AN ALPHABETICAL LIST of all the streets illustrated in Street Design. You can also download a sortable Excel list by clicking here.
Air Street. London, UK
Alta Vista Terrace, Chicago, IL
Arcade Santo Stefano, Bologna, IT
avenue d’Iena, Paris, FR
avenue de l’Opéra, Paris, FR
avenue Foch, Paris, FR
avenue Montaigne, Paris, FR
Aviles Street, St. Augustine, FL
Avinguda Diagonal, Barcelona, ES
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STREETSBLOG published this great image of a 1914 proposal for Queens Boulevard from the Queens Chamber of Commerce. They also linked to a recent project for the Boulevard by a group called Planning Corps. I hadn’t seen either of these projects before (although I know one of the founders of Planning Corps, and saw some of their base data), but it’s good to know that in both 1914 and 100 years later multiple groups and public processes came up with similar ideas.
We know the ideas are enduring and popular.* So, can we build them now?
Second, there are differences in how we might build it today. The belief that maybe Organized Motordom isn’t always right gains more and more supporters, along with still-evolving concepts like Slow Streets and Shared Space. The conceptual images we made for Transportation Alternatives show slow lanes along each side of the boulevard that are very different than the ones shown above. The distance from the buildings to the center traffic lanes are similar (maybe even identical), but the Chamber of Commerce image still gives more room to the cars and less to the pedestrians.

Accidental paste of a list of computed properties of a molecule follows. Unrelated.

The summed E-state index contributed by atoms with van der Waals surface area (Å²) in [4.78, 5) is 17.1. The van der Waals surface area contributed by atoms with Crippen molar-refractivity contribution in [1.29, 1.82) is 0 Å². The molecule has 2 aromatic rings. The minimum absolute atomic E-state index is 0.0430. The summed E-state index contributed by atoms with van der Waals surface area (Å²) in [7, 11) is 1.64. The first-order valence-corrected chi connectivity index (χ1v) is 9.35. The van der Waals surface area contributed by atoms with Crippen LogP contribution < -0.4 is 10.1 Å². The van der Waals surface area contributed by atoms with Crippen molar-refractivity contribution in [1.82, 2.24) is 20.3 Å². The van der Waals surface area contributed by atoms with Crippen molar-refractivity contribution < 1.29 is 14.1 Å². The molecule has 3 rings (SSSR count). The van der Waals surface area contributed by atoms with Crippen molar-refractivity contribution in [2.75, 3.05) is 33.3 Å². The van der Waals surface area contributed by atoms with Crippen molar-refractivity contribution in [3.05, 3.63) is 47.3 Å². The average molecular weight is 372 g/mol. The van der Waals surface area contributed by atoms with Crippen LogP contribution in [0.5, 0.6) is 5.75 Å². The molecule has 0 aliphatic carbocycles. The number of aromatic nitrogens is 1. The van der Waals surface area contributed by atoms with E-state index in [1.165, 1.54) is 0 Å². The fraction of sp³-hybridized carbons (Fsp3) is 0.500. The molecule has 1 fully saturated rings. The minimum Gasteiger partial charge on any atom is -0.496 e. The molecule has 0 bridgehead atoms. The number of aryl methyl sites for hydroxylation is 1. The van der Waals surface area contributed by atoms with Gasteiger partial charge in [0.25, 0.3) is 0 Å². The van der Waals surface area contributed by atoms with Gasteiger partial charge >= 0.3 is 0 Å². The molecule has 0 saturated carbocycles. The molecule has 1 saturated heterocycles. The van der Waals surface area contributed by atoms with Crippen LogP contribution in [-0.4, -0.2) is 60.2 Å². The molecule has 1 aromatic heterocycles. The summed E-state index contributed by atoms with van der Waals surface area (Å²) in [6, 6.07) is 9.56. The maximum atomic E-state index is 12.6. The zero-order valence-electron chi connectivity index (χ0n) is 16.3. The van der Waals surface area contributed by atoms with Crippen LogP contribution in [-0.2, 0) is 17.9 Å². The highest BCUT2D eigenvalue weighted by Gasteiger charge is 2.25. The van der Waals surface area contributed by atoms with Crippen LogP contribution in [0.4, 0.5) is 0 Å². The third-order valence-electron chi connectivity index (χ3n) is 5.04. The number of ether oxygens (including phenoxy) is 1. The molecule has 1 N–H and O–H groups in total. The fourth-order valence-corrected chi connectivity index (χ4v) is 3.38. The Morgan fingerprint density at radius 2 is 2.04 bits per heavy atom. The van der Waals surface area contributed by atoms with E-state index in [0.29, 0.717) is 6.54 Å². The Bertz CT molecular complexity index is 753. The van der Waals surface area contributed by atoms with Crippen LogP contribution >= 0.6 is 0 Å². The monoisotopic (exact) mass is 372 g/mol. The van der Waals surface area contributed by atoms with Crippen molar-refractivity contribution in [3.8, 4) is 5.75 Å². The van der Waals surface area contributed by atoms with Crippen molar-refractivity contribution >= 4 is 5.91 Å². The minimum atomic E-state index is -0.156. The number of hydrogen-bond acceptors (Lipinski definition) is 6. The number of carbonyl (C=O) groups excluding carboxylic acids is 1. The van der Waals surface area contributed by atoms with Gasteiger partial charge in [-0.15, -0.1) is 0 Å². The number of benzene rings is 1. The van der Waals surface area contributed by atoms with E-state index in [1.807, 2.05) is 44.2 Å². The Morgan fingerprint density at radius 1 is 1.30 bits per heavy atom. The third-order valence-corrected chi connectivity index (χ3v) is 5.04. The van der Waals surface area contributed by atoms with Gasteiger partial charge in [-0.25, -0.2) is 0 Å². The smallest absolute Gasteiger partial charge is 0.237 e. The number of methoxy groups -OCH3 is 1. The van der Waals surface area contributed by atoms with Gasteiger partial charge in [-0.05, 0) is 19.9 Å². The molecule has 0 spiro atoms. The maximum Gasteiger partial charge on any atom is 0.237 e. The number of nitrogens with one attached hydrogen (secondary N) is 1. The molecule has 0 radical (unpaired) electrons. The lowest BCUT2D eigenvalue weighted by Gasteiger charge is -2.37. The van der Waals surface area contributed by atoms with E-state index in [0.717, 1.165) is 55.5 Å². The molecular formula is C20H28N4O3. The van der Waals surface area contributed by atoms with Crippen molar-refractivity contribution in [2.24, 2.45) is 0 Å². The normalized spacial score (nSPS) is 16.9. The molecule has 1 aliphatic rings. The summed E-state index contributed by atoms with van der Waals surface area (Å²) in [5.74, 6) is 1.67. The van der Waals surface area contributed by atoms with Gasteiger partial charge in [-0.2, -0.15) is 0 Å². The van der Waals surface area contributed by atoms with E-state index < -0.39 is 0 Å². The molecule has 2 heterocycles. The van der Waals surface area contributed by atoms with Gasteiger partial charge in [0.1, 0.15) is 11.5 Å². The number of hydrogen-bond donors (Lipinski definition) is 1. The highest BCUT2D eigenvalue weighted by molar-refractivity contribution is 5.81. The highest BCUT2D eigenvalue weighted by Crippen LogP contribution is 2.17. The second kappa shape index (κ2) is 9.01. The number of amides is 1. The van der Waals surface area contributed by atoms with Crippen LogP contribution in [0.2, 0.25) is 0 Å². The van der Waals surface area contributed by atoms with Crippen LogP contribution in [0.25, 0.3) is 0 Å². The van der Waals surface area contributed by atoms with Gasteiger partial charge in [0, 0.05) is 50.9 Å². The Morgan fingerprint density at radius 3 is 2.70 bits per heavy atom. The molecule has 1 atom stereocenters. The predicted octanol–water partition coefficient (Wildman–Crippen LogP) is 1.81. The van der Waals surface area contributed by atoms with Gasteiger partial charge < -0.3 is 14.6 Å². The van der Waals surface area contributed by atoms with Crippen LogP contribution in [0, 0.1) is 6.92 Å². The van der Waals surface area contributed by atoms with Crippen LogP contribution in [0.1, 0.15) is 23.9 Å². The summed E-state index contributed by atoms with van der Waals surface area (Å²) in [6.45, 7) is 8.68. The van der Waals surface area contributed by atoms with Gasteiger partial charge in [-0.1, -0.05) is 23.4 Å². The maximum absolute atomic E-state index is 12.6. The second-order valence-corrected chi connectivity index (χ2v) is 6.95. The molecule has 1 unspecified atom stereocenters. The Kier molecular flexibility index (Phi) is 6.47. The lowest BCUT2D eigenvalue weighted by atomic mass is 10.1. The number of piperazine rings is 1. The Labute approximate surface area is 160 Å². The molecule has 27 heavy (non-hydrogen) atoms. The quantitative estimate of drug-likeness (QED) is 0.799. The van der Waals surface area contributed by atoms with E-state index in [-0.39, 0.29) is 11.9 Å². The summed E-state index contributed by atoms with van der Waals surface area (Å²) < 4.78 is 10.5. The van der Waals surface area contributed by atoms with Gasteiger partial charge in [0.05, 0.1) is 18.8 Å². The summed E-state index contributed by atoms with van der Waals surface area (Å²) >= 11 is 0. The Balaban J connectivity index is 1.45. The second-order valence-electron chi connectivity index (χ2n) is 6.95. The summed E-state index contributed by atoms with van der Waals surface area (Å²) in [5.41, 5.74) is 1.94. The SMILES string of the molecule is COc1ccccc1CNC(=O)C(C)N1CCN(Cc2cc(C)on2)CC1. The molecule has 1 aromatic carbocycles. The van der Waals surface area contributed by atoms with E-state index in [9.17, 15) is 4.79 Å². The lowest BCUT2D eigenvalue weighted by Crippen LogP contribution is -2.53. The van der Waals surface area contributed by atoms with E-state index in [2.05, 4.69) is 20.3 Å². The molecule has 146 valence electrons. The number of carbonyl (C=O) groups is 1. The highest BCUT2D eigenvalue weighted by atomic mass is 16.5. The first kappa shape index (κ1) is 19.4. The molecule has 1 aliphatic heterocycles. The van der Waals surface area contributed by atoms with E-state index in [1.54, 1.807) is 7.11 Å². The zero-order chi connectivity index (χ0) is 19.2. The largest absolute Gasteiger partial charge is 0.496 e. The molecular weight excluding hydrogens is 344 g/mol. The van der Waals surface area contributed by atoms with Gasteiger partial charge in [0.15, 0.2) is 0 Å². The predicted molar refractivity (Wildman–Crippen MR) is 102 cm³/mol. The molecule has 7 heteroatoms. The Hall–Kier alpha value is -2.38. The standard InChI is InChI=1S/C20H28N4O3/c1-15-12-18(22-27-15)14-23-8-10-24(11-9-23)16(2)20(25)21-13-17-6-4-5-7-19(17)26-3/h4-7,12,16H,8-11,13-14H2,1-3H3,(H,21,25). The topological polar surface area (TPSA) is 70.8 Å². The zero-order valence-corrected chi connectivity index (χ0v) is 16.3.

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Via della Dogana Vecchia, Rome
Click on the image for larger version
HANS MONDERMAN AND SHARED SPACE are all the rage, but the Italians starting making slow streets in the late 1960s without naming them. Rome and Bologna don’t have all the traffic-calming bicycles that Amsterdam and Delft have, but the streets in the Centro Storico of Rome are still shared-space slow streets, with very few of the signs and markings that make drivers comfortable.
Mr. Godschalk reviewed Street Design in the ULI’s Urban Land Magazine:
A revolution in street design is unfolding across America…. Street Design: The Secret to Great Cities and Towns is the revolution’s handbook. Its promise is clear: invest in urban streets that slow vehicles down and create shared spaces where pedestrians feel safe and comfortable, and your neighborhoods shall prosper. This encyclopedia of beautiful and profitable streets belongs in the hands of every designer, developer, and planner seeking to create sustainable development projects.
…In the final analysis, this book makes unique and valuable contributions both to urban design and to sustainable development. Creating more great streets means more people will be attracted to urban living, where they will be able to walk and bike more, reducing sprawl and air pollution from commuting by automobile, and resulting in smaller urban footprints with fewer negative climate change impacts. This is a revolution that benefits everyone.
Read the Review Online or Download a PDF